Stoughton Road Set for Transformative Design Overhaul. WisDOT has scheduled a Public Involvement Meeting (PIM) on September 27 to discuss and gather feedback on the US 51 (Stoughton Road) North corridor study. The purpose of this public meeting is to present the updated study purpose and need and gather feedback on alternative concepts developed throughout the corridor.
The public meeting is scheduled for:
Wednesday, September 27
5:00 p.m. – 7:00 p.m.
(Presentation at 5:30 p.m.)
Madison College – Truax Building
(Conference room D1630)
1701 Wright Street, Madison
Click here for a map showing the meeting location and available parking.
Weigh in on Proposed National Wildlife Health Center at 6006 Schroeder Rd. The U.S. Geological Survey invites you to a public scoping meeting to learn more about plans for the proposed development of a new National Wildlife Health Center (NWHC) at the site of the existing NWHC. Your participation will help us gather valuable insights and comments to shape the Environmental Impact Statement (EIS) for the NWHC development.
Virtual NWHC Public Scoping Meeting
Date: Thursday, September 28, 2023
Time: 12:00 – 1:00 p.m. CT
Register for the Zoom meeting here
All information will also be made available online for public review, consideration, and comment on the dedicated website for the EIS process: www.nwhceis.com. More information about the public scoping meetings and the public involvement process can be found here: https://nwhceis.com/public-involvement/. Comments and questions may be submitted through our website here: https://nwhceis.com/contact/. Although comments can be submitted at any time during the EIS process, we kindly request that scoping comments be submitted by October 20, 2023, to ensure they receive full consideration in the Draft EIS.
The 2022 data for the City of Madison’s Neighborhood Indicators Project (NIP) is now available. The NIP provides geographically detailed data for over 50 variables within seven topic areas. This includes measures such as total population, number of dwelling units, subsidized rental units, high mobility students and so on. It is supported by various data sources that range from city, county, state and federal data sources.
The 2022 Edition also includes a significant improvement. Data is now provided at two commonly used Census geographies – Tracts and Block Groups. Using Tracts and Blocks Groups makes it easier to compare results for areas across Madison, since these geographies generally contain a similar number of residential units. Additionally, the NIP’s local data can be considered within the context of other data reported at the Tract and Block Group geography.
Interested in learning more about NIP data and the NIP website? The City of Madison Planning Division offers free workshops to local organizations. Please contact Urvashi Martin at firstname.lastname@example.org for more details.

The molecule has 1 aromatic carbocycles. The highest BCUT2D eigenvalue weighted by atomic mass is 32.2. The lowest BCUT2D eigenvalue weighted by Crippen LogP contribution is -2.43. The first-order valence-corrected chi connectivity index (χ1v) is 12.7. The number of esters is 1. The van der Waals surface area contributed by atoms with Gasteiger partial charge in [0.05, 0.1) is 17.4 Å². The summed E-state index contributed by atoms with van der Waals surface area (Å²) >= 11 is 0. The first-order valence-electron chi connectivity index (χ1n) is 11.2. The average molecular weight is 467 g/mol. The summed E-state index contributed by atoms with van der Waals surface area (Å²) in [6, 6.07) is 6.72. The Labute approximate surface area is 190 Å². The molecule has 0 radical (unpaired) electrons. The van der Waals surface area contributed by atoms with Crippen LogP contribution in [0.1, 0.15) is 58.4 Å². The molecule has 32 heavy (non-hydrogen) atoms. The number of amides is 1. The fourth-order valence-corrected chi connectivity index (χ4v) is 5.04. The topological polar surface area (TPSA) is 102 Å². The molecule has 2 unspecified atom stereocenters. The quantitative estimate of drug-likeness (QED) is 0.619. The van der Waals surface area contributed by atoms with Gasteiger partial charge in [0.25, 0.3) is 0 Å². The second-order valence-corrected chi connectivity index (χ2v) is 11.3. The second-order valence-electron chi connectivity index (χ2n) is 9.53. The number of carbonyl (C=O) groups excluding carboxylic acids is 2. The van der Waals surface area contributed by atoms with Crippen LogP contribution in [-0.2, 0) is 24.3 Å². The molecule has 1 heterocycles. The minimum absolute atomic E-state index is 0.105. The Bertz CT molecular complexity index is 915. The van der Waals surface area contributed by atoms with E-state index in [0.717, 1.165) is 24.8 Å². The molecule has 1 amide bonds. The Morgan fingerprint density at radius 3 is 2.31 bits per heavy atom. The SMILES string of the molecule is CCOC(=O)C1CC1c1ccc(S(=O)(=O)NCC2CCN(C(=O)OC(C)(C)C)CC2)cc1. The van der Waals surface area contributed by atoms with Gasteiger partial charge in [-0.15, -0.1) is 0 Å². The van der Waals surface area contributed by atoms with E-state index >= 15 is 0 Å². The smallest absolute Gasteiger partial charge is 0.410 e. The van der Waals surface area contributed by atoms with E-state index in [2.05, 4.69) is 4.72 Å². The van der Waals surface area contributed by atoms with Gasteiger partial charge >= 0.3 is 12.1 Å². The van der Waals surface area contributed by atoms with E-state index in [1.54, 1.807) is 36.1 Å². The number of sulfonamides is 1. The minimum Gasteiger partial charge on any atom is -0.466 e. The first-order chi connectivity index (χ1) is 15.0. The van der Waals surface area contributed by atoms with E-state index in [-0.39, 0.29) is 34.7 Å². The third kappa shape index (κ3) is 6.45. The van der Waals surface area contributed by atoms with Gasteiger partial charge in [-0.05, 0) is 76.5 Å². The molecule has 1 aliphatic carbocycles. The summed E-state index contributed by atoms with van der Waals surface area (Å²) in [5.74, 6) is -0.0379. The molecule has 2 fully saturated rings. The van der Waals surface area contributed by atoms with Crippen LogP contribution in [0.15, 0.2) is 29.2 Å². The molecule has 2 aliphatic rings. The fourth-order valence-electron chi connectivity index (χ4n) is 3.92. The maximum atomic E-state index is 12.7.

NIP is a partnership with the University of Wisconsin-Madison’s Applied Population Lab.
Participate in Madison Public Library Strategic Planning. The Madison Public Library leadership invites public input as it plans for the future of its services. The library will complete a 3-year strategic plan this fall and people can complete a short, 11-minute survey through September 30, online or at any Madison Public Library. The survey link is at https://madpl.org/strategicplan. The Library will share its final strategic plan with the community in winter 2023.
Mayor’s Capital Budget Proposal. Mayor Rhodes-Conway released her 2024 Executive Capital Budget and 6-Year Capital Improvement Plan (CIP), which detail her funding proposals for buildings, infrastructure and other capital investments in Madison. The Capital Budget is half of the City’s budget. In October, the Mayor will introduce her 2024 Executive Operating Budget, which focuses on services, staffing and programs. Learn more HERE
Streets Division Updates
- Yard waste collection begins in October. Get your set out dates for yard waste at www.cityofmadison.com/YardWaste. Yard waste and brush are very different things. If you combine piles of yard waste and brush the crews won’t collect them.
- Protect your trees from the spongy moth caterpillars before they hatch. Right now is the perfect time to check your trees, sheds, picnic tables, wood piles, and other areas for egg masses laid by the moth. These masses can contain up to 1,000 moth eggs, so destroying them makes a big difference in controlling the population. However, there is a right way to destroy the masses – you can’t just squish them. They are too tough for that. The right way to do it, and more details about the moth can be found at www.cityofmadison.com/SpongyMoth.
- We are trying out a new way for residents to find their collection schedules that should be pretty simple. It’s a map-based tool available right here and on the brush, yard waste, and collection schedule webpages. Just click on the “Try Lookup Map” button on those pages. The old way is still available if you prefer, but we’re trying to improve on the consistent problem of people struggling to get their address to work in the form on our page. If that’s been you, please try the lookup map.
- When the leaves start coming down, it’s the perfect time to start composting. Many resources to get you started can be found at www.cityofmadison.com/Composting and free guides can be picked up from your local Madison Public Library branch.
- Don’t forget about the food scraps drop-off program. The last day is fast approaching, and we’re getting closer and closer to our goal of 16,000 pounds, or the weight of two hippopotamuses! Learn how you can participate and get us all the way to #doublehippo at www.cityofmadison.com/FoodScraps.